OKLAHOMA CITY (KFOR) – A call for help earlier this week led several local animal rescue groups to dozens of dogs, many in need of medical care and new homes.
A commercial dog breeder in rural Oklahoma contacted one of the groups about 70 dogs, ranging from puppies to dogs 14 years of age.
All rescued so far were either miniature Schnauzers, Maltese or Shih Tzu breeds.
“We had another local rescue reach out to us because they were contacted by the breeder just looking for somebody to help rehome about 70 dogs and they obviously can’t do it alone,” said Chrystal Brehm, adding that many of the dogs also need medical care and grooming.
Other rescues included: ARF – Animal Rescue Foundation, Okie Pet Rescue, Pups & Promises, Pitiful Pups, OWR, Legacy of Hope and another OKC based Maltese rescue.
“All need spay/neuter [and] most need dental cleaning and grooming,” she added, also saying several of the dogs that went to another rescue tested positive for Ehrlichia, a bacteria transmitted by ticks.
That’s when Mutt Misfits Animal Rescue Society stepped in to lend a helping hand.
The rescue said while they placed their intake process on hold, they couldn’t pass up the opportunity to help this special group of dogs.
“We take special needs, we take in sick and injured all the ones that, you know, most people just don’t want to or can’t don’t have the ability to help. So our medical bills are in the hundreds of thousands every year,” Chrystal added.
Mutt Misfits tries to help whoever they can, but they pay special attention to animals that usually have a hard time finding a home like Peggy, one of the dogs rescued on Tuesday.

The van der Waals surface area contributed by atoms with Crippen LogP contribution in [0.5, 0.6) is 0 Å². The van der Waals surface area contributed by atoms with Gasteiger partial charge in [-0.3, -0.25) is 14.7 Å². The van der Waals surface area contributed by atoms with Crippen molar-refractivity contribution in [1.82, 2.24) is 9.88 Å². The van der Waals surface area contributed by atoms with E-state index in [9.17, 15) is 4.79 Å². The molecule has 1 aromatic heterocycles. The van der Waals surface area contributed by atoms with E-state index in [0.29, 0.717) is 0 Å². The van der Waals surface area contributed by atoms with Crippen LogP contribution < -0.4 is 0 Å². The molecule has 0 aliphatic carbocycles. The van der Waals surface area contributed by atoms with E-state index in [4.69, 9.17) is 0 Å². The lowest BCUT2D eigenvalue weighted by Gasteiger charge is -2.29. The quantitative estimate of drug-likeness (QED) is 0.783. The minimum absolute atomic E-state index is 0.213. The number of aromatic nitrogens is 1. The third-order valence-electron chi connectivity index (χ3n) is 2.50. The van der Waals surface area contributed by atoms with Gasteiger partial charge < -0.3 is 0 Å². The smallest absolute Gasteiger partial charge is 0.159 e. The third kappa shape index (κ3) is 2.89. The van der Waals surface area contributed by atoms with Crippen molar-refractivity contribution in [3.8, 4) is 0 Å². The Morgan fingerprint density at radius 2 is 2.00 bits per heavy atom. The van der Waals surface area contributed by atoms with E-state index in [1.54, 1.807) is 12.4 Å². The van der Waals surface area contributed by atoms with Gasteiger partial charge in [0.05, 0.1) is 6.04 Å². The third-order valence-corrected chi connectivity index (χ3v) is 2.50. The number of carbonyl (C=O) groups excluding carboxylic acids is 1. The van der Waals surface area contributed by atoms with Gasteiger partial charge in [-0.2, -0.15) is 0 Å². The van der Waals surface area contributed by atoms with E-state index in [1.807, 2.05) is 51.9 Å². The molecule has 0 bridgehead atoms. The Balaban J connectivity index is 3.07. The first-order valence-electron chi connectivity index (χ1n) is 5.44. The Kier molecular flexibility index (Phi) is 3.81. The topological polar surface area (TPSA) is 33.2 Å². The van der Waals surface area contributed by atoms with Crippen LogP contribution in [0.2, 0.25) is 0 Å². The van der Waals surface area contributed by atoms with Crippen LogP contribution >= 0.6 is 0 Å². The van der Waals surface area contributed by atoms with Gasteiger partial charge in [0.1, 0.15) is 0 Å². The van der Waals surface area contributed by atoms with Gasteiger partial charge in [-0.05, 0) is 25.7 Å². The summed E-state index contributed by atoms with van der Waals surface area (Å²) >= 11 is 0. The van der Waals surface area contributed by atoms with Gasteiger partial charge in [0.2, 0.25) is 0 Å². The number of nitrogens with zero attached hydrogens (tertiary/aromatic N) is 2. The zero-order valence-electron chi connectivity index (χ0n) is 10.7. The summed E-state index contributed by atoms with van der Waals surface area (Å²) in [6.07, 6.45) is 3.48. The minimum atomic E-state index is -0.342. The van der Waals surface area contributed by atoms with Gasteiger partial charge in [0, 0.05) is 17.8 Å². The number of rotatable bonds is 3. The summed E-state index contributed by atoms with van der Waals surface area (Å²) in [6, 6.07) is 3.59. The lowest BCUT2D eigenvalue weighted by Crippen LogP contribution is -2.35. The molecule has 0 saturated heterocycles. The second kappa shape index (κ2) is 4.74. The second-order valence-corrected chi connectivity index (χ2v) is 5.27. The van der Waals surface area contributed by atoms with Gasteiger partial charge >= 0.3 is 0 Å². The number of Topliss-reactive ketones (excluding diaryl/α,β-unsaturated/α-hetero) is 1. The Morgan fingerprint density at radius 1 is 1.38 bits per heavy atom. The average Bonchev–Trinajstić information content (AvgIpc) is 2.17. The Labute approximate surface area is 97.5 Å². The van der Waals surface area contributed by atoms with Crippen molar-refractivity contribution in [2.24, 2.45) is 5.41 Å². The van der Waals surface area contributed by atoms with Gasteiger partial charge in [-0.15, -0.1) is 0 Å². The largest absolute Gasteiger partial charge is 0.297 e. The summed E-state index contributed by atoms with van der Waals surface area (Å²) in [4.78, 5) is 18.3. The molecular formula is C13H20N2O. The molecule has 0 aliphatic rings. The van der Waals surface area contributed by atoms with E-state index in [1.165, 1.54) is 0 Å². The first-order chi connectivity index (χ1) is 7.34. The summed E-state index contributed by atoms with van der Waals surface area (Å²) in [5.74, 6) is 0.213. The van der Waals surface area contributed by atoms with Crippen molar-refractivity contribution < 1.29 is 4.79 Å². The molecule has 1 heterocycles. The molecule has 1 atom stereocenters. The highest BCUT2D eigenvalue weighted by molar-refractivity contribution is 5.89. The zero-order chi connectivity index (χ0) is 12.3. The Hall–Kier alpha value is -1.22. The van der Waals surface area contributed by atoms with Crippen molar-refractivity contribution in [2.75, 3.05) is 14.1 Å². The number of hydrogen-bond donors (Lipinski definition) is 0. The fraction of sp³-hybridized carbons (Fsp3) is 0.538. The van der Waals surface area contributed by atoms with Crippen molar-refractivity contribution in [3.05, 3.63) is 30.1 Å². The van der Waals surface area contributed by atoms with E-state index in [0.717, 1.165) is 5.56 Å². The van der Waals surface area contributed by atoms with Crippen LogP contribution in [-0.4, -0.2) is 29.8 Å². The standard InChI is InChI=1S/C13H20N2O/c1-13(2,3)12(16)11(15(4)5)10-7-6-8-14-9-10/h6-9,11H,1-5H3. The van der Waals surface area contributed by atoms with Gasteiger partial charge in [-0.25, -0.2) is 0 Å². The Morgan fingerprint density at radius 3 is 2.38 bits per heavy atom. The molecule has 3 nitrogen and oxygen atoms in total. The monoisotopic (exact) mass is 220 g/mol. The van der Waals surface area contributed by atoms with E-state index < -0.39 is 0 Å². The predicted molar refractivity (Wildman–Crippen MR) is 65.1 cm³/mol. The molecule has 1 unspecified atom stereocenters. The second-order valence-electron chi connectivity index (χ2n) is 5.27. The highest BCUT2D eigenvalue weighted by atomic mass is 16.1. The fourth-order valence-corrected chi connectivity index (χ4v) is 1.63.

“They had asked me if I would take her and I said absolutely,” said Lindsay Long, a longtime pet foster.
Long said she used to prefer taking in puppies, until little seniors like Peggy stole her heart.
“She has approximately four teeth in her mouth…she is missing part of one of per paws but it does not slow her down at all. She is a happy little lady,” Lindsay added.
“When she runs around, she just smiles nonstop, cannot stop. For an 8-year-old or plus, she’s super active.”
While the group was able to place the dogs they rescued in foster homes quickly, Lindsay said there many more just like them across the state.
“People need to understand spaying and neutering…and breeding operations [are] working against what we’re trying to do,” she added.
That makes their mission as a rescue focused on major medical cases, senior and neonates across Oklahoma even more important.
While the group said they manage to help 400-500 dogs a year, they shoulder up to $400,000 in medical bills each year.
Much of that money comes from grants and public sponsors.
There are several ways to donate, including payment apps, by mail or by donations to the vet clinic the group partners with, Rock Knoll Animal Hospital.
“We take special needs, we take in sick and injured…all the ones that, you know, most people just don’t want to or can’t don’t have the ability to help. So our medical bills are in the hundreds of thousands every year,” Chrystal said.
The group said they hope to help several Yorkshire Terriers and Chihuahuas that were not included in the original count of 70 dogs that were placed.